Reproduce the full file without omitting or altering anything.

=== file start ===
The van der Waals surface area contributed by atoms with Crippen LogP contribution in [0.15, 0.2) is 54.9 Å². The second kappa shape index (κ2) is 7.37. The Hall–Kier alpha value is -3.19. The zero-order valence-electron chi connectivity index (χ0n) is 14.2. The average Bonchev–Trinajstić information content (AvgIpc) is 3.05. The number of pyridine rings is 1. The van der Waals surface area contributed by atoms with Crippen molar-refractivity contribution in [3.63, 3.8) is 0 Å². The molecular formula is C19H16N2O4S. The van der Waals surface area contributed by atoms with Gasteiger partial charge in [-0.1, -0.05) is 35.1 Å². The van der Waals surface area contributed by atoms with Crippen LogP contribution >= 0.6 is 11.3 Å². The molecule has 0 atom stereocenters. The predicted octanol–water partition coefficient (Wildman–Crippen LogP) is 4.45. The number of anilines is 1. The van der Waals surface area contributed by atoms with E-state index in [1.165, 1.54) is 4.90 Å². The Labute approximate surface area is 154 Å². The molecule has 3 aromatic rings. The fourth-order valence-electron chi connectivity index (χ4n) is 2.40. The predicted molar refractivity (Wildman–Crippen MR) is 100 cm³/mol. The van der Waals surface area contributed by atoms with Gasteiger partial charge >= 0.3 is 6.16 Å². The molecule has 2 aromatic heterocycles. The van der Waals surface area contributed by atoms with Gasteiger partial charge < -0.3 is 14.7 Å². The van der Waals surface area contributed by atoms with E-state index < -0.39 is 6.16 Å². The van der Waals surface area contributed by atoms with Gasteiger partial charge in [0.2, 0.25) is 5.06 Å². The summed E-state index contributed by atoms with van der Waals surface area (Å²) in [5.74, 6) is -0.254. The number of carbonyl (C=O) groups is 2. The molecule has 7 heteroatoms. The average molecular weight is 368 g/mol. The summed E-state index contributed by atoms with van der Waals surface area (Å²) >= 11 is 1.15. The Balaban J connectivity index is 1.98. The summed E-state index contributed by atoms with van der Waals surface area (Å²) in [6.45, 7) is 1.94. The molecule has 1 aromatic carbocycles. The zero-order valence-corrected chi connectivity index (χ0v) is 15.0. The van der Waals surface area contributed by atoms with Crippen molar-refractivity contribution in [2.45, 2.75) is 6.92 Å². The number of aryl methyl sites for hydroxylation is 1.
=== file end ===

The van der Waals surface area contributed by atoms with Crippen LogP contribution in [0.15, 0.2) is 54.9 Å². The second kappa shape index (κ2) is 7.37. The Hall–Kier alpha value is -3.19. The zero-order valence-electron chi connectivity index (χ0n) is 14.2. The average Bonchev–Trinajstić information content (AvgIpc) is 3.05. The number of pyridine rings is 1. The van der Waals surface area contributed by atoms with Crippen molar-refractivity contribution in [3.63, 3.8) is 0 Å². The molecular formula is C19H16N2O4S. The van der Waals surface area contributed by atoms with Gasteiger partial charge in [-0.1, -0.05) is 35.1 Å². The van der Waals surface area contributed by atoms with Crippen LogP contribution >= 0.6 is 11.3 Å². The molecule has 0 atom stereocenters. The predicted octanol–water partition coefficient (Wildman–Crippen LogP) is 4.45. The number of anilines is 1. The van der Waals surface area contributed by atoms with E-state index in [1.165, 1.54) is 4.90 Å². The Labute approximate surface area is 154 Å². The molecule has 3 aromatic rings. The fourth-order valence-electron chi connectivity index (χ4n) is 2.40. The predicted molar refractivity (Wildman–Crippen MR) is 100 cm³/mol. The van der Waals surface area contributed by atoms with Gasteiger partial charge >= 0.3 is 6.16 Å². The molecule has 2 aromatic heterocycles. The van der Waals surface area contributed by atoms with Gasteiger partial charge < -0.3 is 14.7 Å². The van der Waals surface area contributed by atoms with E-state index < -0.39 is 6.16 Å². The van der Waals surface area contributed by atoms with Gasteiger partial charge in [0.2, 0.25) is 5.06 Å². The summed E-state index contributed by atoms with van der Waals surface area (Å²) in [5.74, 6) is -0.254. The number of carbonyl (C=O) groups is 2. The molecule has 7 heteroatoms. The average molecular weight is 368 g/mol. The summed E-state index contributed by atoms with van der Waals surface area (Å²) >= 11 is 1.15. The Balaban J connectivity index is 1.98. The summed E-state index contributed by atoms with van der Waals surface area (Å²) in [6.45, 7) is 1.94. The molecule has 1 aromatic carbocycles. The zero-order valence-corrected chi connectivity index (χ0v) is 15.0. The van der Waals surface area contributed by atoms with Crippen molar-refractivity contribution in [2.45, 2.75) is 6.92 Å². The number of aryl methyl sites for hydroxylation is 1.